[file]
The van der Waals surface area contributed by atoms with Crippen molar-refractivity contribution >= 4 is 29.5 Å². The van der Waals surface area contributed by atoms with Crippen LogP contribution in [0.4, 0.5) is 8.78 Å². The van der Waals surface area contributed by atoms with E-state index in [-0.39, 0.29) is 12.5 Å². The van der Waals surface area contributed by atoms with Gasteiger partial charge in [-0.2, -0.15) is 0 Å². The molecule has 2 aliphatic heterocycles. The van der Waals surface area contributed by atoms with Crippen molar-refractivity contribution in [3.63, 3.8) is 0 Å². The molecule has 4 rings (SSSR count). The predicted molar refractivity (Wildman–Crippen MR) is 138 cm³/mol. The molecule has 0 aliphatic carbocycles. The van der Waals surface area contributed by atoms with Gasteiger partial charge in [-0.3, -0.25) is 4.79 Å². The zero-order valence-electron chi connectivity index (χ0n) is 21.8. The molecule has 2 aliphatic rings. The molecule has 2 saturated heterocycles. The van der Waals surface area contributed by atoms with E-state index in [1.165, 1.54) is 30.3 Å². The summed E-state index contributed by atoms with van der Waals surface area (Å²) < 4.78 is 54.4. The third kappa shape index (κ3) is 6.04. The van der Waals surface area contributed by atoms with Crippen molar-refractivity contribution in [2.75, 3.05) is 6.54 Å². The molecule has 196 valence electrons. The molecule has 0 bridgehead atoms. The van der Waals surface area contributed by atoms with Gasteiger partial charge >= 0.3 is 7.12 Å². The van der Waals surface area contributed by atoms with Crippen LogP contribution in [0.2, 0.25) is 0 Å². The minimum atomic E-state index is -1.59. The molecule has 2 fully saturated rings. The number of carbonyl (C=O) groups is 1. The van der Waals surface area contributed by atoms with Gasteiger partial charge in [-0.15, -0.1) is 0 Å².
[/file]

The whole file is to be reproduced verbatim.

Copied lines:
The van der Waals surface area contributed by atoms with Crippen molar-refractivity contribution >= 4 is 29.5 Å². The van der Waals surface area contributed by atoms with Crippen LogP contribution in [0.4, 0.5) is 8.78 Å². The van der Waals surface area contributed by atoms with E-state index in [-0.39, 0.29) is 12.5 Å². The van der Waals surface area contributed by atoms with Gasteiger partial charge in [-0.2, -0.15) is 0 Å². The molecule has 2 aliphatic heterocycles. The van der Waals surface area contributed by atoms with Crippen molar-refractivity contribution in [3.63, 3.8) is 0 Å². The molecule has 4 rings (SSSR count). The predicted molar refractivity (Wildman–Crippen MR) is 138 cm³/mol. The molecule has 0 aliphatic carbocycles. The van der Waals surface area contributed by atoms with Gasteiger partial charge in [-0.3, -0.25) is 4.79 Å². The zero-order valence-electron chi connectivity index (χ0n) is 21.8. The molecule has 2 aliphatic rings. The molecule has 2 saturated heterocycles. The van der Waals surface area contributed by atoms with E-state index in [1.165, 1.54) is 30.3 Å². The summed E-state index contributed by atoms with van der Waals surface area (Å²) < 4.78 is 54.4. The third kappa shape index (κ3) is 6.04. The van der Waals surface area contributed by atoms with Crippen molar-refractivity contribution in [2.75, 3.05) is 6.54 Å². The molecule has 196 valence electrons. The molecule has 0 bridgehead atoms. The van der Waals surface area contributed by atoms with Gasteiger partial charge >= 0.3 is 7.12 Å². The van der Waals surface area contributed by atoms with Crippen LogP contribution in [0.2, 0.25) is 0 Å². The minimum atomic E-state index is -1.59. The molecule has 2 fully saturated rings. The number of carbonyl (C=O) groups is 1. The van der Waals surface area contributed by atoms with Gasteiger partial charge in [-0.15, -0.1) is 0 Å².